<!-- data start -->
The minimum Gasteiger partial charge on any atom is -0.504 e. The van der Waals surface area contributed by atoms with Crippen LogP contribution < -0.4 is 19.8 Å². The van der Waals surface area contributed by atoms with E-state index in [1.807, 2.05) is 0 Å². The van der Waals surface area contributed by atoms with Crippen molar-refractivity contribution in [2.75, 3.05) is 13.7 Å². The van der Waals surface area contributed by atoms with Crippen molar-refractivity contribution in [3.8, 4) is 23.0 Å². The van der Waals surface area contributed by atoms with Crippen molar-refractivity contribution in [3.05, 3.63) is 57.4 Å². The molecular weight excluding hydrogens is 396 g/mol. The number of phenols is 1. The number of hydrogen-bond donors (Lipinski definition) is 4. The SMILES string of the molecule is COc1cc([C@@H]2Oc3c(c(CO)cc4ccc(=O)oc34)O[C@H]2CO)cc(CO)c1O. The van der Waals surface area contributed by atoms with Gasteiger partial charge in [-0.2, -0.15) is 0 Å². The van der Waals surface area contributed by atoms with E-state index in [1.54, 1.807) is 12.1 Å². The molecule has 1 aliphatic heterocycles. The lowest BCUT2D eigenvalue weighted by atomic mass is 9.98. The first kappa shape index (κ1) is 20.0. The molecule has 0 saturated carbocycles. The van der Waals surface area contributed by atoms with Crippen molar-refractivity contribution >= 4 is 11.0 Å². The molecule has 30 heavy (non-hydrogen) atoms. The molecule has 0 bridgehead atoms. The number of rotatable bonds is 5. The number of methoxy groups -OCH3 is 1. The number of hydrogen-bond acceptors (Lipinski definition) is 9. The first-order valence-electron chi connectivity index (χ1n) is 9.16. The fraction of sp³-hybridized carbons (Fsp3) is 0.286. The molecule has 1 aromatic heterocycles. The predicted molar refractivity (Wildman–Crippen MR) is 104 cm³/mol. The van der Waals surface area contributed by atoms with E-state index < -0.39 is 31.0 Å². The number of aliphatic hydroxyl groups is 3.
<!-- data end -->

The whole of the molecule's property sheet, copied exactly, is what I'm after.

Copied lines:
The minimum Gasteiger partial charge on any atom is -0.504 e. The van der Waals surface area contributed by atoms with Crippen LogP contribution < -0.4 is 19.8 Å². The van der Waals surface area contributed by atoms with E-state index in [1.807, 2.05) is 0 Å². The van der Waals surface area contributed by atoms with Crippen molar-refractivity contribution in [2.75, 3.05) is 13.7 Å². The van der Waals surface area contributed by atoms with Crippen molar-refractivity contribution in [3.8, 4) is 23.0 Å². The van der Waals surface area contributed by atoms with Crippen molar-refractivity contribution in [3.05, 3.63) is 57.4 Å². The molecular weight excluding hydrogens is 396 g/mol. The number of phenols is 1. The number of hydrogen-bond donors (Lipinski definition) is 4. The SMILES string of the molecule is COc1cc([C@@H]2Oc3c(c(CO)cc4ccc(=O)oc34)O[C@H]2CO)cc(CO)c1O. The van der Waals surface area contributed by atoms with Gasteiger partial charge in [-0.2, -0.15) is 0 Å². The van der Waals surface area contributed by atoms with E-state index in [1.54, 1.807) is 12.1 Å². The molecule has 1 aliphatic heterocycles. The lowest BCUT2D eigenvalue weighted by atomic mass is 9.98. The first kappa shape index (κ1) is 20.0. The molecule has 0 saturated carbocycles. The van der Waals surface area contributed by atoms with Crippen molar-refractivity contribution >= 4 is 11.0 Å². The molecule has 30 heavy (non-hydrogen) atoms. The molecule has 0 bridgehead atoms. The number of rotatable bonds is 5. The number of methoxy groups -OCH3 is 1. The number of hydrogen-bond acceptors (Lipinski definition) is 9. The first-order valence-electron chi connectivity index (χ1n) is 9.16. The fraction of sp³-hybridized carbons (Fsp3) is 0.286. The molecule has 1 aromatic heterocycles. The predicted molar refractivity (Wildman–Crippen MR) is 104 cm³/mol. The van der Waals surface area contributed by atoms with E-state index < -0.39 is 31.0 Å². The number of aliphatic hydroxyl groups is 3.